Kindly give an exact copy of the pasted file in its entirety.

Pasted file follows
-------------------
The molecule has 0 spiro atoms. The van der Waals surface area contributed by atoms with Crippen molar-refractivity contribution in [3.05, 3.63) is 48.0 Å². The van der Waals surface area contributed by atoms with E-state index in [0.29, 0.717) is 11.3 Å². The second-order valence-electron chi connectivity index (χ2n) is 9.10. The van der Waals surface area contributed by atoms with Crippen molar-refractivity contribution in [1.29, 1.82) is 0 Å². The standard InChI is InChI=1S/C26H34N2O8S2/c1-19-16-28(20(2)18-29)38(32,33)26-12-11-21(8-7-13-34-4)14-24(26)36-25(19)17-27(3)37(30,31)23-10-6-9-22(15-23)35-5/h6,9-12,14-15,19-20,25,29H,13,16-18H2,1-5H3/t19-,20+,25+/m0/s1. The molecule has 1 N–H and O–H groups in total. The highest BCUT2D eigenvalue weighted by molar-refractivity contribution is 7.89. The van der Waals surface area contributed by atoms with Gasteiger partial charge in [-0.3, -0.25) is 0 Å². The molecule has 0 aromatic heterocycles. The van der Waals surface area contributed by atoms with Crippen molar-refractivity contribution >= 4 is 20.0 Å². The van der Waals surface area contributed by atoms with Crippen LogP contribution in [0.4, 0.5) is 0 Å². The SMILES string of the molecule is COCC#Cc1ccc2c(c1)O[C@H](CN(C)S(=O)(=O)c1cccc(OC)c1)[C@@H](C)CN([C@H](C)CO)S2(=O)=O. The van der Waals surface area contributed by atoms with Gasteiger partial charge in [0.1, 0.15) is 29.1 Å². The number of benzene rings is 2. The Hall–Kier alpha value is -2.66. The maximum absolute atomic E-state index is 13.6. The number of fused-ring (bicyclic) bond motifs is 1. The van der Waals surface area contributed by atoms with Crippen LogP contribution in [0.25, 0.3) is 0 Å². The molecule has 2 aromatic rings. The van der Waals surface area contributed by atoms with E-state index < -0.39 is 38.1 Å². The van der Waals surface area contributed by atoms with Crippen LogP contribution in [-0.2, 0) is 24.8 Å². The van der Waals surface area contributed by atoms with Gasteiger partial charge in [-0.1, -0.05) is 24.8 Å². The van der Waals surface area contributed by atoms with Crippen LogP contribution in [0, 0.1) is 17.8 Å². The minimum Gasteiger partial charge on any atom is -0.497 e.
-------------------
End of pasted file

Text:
The molecule has 0 spiro atoms. The van der Waals surface area contributed by atoms with Crippen molar-refractivity contribution in [3.05, 3.63) is 48.0 Å². The van der Waals surface area contributed by atoms with E-state index in [0.29, 0.717) is 11.3 Å². The second-order valence-electron chi connectivity index (χ2n) is 9.10. The van der Waals surface area contributed by atoms with Crippen molar-refractivity contribution in [1.29, 1.82) is 0 Å². The standard InChI is InChI=1S/C26H34N2O8S2/c1-19-16-28(20(2)18-29)38(32,33)26-12-11-21(8-7-13-34-4)14-24(26)36-25(19)17-27(3)37(30,31)23-10-6-9-22(15-23)35-5/h6,9-12,14-15,19-20,25,29H,13,16-18H2,1-5H3/t19-,20+,25+/m0/s1. The molecule has 1 N–H and O–H groups in total. The highest BCUT2D eigenvalue weighted by molar-refractivity contribution is 7.89. The van der Waals surface area contributed by atoms with Gasteiger partial charge in [-0.3, -0.25) is 0 Å². The molecule has 0 aromatic heterocycles. The van der Waals surface area contributed by atoms with Crippen molar-refractivity contribution >= 4 is 20.0 Å². The van der Waals surface area contributed by atoms with Crippen LogP contribution in [0.4, 0.5) is 0 Å². The SMILES string of the molecule is COCC#Cc1ccc2c(c1)O[C@H](CN(C)S(=O)(=O)c1cccc(OC)c1)[C@@H](C)CN([C@H](C)CO)S2(=O)=O. The van der Waals surface area contributed by atoms with Gasteiger partial charge in [0.1, 0.15) is 29.1 Å². The number of benzene rings is 2. The Hall–Kier alpha value is -2.66. The maximum absolute atomic E-state index is 13.6. The number of fused-ring (bicyclic) bond motifs is 1. The van der Waals surface area contributed by atoms with Crippen LogP contribution in [0.25, 0.3) is 0 Å². The molecule has 2 aromatic rings. The van der Waals surface area contributed by atoms with E-state index < -0.39 is 38.1 Å². The van der Waals surface area contributed by atoms with Crippen LogP contribution in [-0.2, 0) is 24.8 Å². The van der Waals surface area contributed by atoms with Gasteiger partial charge in [-0.1, -0.05) is 24.8 Å². The van der Waals surface area contributed by atoms with Crippen LogP contribution in [0, 0.1) is 17.8 Å². The minimum Gasteiger partial charge on any atom is -0.497 e.